I didn't have a lot to say here, except for this: If you're into free VSTs, and you don't yet have these; by all means download them. Rumour is that they're going to go 'pro' at some point, and as a result these will no longer be free. I haven't explored these in detail, but they have a unique sound all their own. The 3.x pack are all - more or less - software clones of top-of-the-line hardware from yesteryear. In general, these Modern effects have a much subtler sound than many of their free VST counterparts. Some of them - such as the Dynakiller ('limiter') are also capable of some really fine 'dirt' sounds. If you want to expand your studio effects palette, and arrive at place between 'sledgehammer-type' effects on the one hand, and something often barely discernible, these are the effects for you. That's a really long-winded way of saying, 'These VSTs rock! Make sure you get them!' Without having scratched the surface with these, Dynakiller in particular has found fairly substantial use in my 'studio.' It looks like the original offerings (which included Dynakiller and Painter) are in a separate, 3.x file; and the new offerings (which I'm downloading whilst typing this review) are in a separate file. This is all an extremely long-winded way of saying, "Download whatever this developer makes available to the public." I've sussed it out a bit. At this writing, the version 3.xx pack is all of the original VSTs, including Dynakiller and Painter. The new, 'fullpack4050' has the 7th Sign, Premier, and Flashverb. I can't wait to try these out. One more time: Get these if you don't have them already. They will definitely add more nuanced shades to your musical color pallette. It would be interesting to use nothing but these VSTs on a given collection (album) of songs, and see if the final result were painted with shades of the '70s era. Addressing documentation, presets, tech support, pricing, and stability: I haven't looked for any documentation; haven't used any presets; haven't needed tech support; didn't pay a dime; and they've never misbehaved as far as memory serves. Get these before they go $$!Read Review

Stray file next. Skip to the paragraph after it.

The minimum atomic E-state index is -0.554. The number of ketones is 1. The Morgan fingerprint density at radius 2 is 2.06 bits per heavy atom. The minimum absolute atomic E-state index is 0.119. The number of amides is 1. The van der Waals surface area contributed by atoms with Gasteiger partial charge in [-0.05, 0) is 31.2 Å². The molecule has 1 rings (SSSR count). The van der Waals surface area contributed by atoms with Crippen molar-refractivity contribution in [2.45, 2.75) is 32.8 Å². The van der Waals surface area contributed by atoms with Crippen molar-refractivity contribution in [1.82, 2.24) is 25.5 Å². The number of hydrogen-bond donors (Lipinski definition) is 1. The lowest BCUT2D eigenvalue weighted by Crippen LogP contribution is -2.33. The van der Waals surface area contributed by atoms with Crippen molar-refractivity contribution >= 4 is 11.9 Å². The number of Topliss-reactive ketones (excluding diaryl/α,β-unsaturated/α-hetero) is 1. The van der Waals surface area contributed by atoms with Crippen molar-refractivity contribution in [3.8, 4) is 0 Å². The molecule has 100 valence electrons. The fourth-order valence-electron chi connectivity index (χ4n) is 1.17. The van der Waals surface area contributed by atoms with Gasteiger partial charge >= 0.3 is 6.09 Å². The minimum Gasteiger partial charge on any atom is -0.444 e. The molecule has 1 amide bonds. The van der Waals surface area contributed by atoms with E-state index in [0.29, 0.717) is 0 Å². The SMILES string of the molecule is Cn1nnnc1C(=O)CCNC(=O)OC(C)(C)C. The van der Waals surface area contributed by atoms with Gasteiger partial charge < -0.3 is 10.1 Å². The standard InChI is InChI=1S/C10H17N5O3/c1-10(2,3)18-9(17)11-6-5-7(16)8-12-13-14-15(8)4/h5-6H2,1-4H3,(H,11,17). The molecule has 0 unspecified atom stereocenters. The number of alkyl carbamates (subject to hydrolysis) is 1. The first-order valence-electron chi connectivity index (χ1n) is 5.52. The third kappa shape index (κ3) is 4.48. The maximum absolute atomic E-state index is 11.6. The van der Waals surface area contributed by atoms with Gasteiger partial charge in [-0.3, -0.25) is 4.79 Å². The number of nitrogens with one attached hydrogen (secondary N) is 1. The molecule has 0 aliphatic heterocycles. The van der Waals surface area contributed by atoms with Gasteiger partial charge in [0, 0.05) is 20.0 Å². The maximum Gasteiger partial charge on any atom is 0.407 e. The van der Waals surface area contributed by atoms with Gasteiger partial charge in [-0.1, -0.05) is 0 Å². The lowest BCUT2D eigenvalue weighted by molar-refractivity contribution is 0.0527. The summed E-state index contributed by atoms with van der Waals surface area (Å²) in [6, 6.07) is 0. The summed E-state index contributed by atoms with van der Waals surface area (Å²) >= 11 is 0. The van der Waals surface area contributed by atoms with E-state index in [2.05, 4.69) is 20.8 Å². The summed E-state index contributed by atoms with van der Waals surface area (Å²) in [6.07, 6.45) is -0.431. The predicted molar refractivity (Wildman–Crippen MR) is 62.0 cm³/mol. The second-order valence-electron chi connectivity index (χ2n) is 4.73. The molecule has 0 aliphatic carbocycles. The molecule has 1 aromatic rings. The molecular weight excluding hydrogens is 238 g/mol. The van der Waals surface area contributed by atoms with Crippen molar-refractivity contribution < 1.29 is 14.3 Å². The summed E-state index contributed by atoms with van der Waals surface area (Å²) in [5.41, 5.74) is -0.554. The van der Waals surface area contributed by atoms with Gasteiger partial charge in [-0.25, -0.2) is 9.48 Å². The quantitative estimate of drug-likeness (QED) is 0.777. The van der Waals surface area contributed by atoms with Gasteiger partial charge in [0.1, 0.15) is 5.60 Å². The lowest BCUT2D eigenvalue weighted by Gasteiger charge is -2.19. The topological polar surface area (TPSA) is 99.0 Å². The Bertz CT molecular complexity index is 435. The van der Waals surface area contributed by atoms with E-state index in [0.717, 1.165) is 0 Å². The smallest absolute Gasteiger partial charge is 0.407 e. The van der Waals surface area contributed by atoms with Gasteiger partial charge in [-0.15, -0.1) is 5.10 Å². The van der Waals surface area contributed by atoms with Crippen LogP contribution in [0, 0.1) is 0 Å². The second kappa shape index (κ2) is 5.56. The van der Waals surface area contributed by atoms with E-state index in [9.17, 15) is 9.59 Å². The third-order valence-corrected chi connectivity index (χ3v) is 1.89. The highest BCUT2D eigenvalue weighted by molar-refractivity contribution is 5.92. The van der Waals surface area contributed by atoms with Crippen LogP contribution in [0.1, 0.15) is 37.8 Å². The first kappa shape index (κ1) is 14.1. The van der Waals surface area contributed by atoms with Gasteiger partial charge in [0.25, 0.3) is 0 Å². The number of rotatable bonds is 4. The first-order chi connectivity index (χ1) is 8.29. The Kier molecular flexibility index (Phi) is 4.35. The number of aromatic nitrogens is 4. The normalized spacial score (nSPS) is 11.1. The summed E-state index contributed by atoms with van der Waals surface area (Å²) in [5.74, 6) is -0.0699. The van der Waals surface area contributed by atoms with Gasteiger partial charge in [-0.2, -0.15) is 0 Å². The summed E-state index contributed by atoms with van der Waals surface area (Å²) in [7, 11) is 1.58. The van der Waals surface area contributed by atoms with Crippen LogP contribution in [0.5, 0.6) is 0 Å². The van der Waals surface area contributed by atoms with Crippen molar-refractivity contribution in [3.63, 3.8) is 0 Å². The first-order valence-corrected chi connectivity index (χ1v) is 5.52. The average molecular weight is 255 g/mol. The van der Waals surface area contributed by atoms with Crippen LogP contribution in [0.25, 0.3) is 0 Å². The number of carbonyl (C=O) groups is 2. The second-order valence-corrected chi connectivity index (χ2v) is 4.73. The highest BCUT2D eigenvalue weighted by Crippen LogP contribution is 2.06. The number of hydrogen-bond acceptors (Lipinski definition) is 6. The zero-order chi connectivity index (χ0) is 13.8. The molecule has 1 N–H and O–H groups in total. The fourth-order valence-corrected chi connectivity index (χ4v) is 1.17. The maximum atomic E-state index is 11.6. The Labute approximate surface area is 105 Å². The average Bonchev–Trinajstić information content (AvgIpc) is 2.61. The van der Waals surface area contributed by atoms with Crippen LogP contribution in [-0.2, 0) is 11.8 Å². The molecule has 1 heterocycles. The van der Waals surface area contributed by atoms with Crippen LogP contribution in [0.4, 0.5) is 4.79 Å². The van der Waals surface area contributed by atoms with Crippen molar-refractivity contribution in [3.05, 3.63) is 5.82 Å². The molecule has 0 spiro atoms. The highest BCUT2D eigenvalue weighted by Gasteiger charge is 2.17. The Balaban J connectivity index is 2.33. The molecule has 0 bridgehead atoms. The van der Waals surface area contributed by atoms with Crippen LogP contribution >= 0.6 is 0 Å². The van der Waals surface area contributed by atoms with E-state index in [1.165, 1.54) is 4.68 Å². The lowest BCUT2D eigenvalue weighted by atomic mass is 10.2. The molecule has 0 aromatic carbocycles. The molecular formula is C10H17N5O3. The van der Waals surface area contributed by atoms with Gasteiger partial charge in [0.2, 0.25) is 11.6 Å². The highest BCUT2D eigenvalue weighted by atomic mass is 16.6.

It's done with Synthmaker as you can see at the end of the description of the present page. And Synthmaker/Flowstone will never be ported to 64-bit (the owners of the company don't want to port it to 64-bit, they have formally told it, and I guess that the challenge is probably as to try to reach the moon, seeing the huge slowness of that challenge for Synthedit, the other graphical environment of VST developments).
In addition Antress stopped his developments in 2011. 6 years ago.
mrbubs3, the sources are downloadable on archive.org though they are dropbox-links: Do it yourself (1.01) The Archive contains the .osm files, which are Synthmaker-Sources. I would rather try to convert them in Flowstone to 64-bit, since there seems to be this possibility available in Beta. Since Juice is a completely different environment, it would be a rather demanding task.